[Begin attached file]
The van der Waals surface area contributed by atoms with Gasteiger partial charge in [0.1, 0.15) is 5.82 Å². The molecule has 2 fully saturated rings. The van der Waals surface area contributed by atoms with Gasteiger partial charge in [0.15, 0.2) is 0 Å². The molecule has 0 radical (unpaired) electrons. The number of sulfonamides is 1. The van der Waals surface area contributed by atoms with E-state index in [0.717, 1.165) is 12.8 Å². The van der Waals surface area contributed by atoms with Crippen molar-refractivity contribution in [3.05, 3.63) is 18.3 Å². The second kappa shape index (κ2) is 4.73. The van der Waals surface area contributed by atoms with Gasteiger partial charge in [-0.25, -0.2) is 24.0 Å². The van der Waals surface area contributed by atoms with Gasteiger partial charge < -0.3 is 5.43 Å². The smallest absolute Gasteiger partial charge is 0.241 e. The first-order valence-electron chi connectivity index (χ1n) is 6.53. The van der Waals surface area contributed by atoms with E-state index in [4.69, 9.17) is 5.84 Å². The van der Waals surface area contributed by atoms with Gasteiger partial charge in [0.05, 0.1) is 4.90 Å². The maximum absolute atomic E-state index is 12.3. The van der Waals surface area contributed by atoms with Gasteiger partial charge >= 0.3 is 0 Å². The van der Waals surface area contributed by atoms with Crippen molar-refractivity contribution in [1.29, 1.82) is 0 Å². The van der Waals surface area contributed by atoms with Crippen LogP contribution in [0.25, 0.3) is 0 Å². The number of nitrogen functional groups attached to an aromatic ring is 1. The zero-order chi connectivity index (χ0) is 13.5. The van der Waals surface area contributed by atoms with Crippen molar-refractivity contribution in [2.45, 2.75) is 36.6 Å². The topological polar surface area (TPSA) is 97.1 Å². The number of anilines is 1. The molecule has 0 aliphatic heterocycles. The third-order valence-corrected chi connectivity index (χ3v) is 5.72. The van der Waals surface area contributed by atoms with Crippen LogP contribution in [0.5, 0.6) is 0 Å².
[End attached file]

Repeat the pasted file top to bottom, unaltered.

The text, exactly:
The van der Waals surface area contributed by atoms with Gasteiger partial charge in [0.1, 0.15) is 5.82 Å². The molecule has 2 fully saturated rings. The van der Waals surface area contributed by atoms with Gasteiger partial charge in [0.15, 0.2) is 0 Å². The molecule has 0 radical (unpaired) electrons. The number of sulfonamides is 1. The van der Waals surface area contributed by atoms with E-state index in [0.717, 1.165) is 12.8 Å². The van der Waals surface area contributed by atoms with Crippen molar-refractivity contribution in [3.05, 3.63) is 18.3 Å². The second kappa shape index (κ2) is 4.73. The van der Waals surface area contributed by atoms with Gasteiger partial charge in [-0.25, -0.2) is 24.0 Å². The van der Waals surface area contributed by atoms with Gasteiger partial charge < -0.3 is 5.43 Å². The smallest absolute Gasteiger partial charge is 0.241 e. The first-order valence-electron chi connectivity index (χ1n) is 6.53. The van der Waals surface area contributed by atoms with E-state index in [4.69, 9.17) is 5.84 Å². The van der Waals surface area contributed by atoms with Gasteiger partial charge in [0.05, 0.1) is 4.90 Å². The maximum absolute atomic E-state index is 12.3. The van der Waals surface area contributed by atoms with Gasteiger partial charge >= 0.3 is 0 Å². The van der Waals surface area contributed by atoms with Crippen molar-refractivity contribution in [1.29, 1.82) is 0 Å². The van der Waals surface area contributed by atoms with Crippen LogP contribution in [0.25, 0.3) is 0 Å². The number of nitrogen functional groups attached to an aromatic ring is 1. The zero-order chi connectivity index (χ0) is 13.5. The van der Waals surface area contributed by atoms with Crippen molar-refractivity contribution in [2.45, 2.75) is 36.6 Å². The topological polar surface area (TPSA) is 97.1 Å². The number of anilines is 1. The molecule has 0 aliphatic heterocycles. The third-order valence-corrected chi connectivity index (χ3v) is 5.72. The van der Waals surface area contributed by atoms with Crippen LogP contribution in [0.5, 0.6) is 0 Å².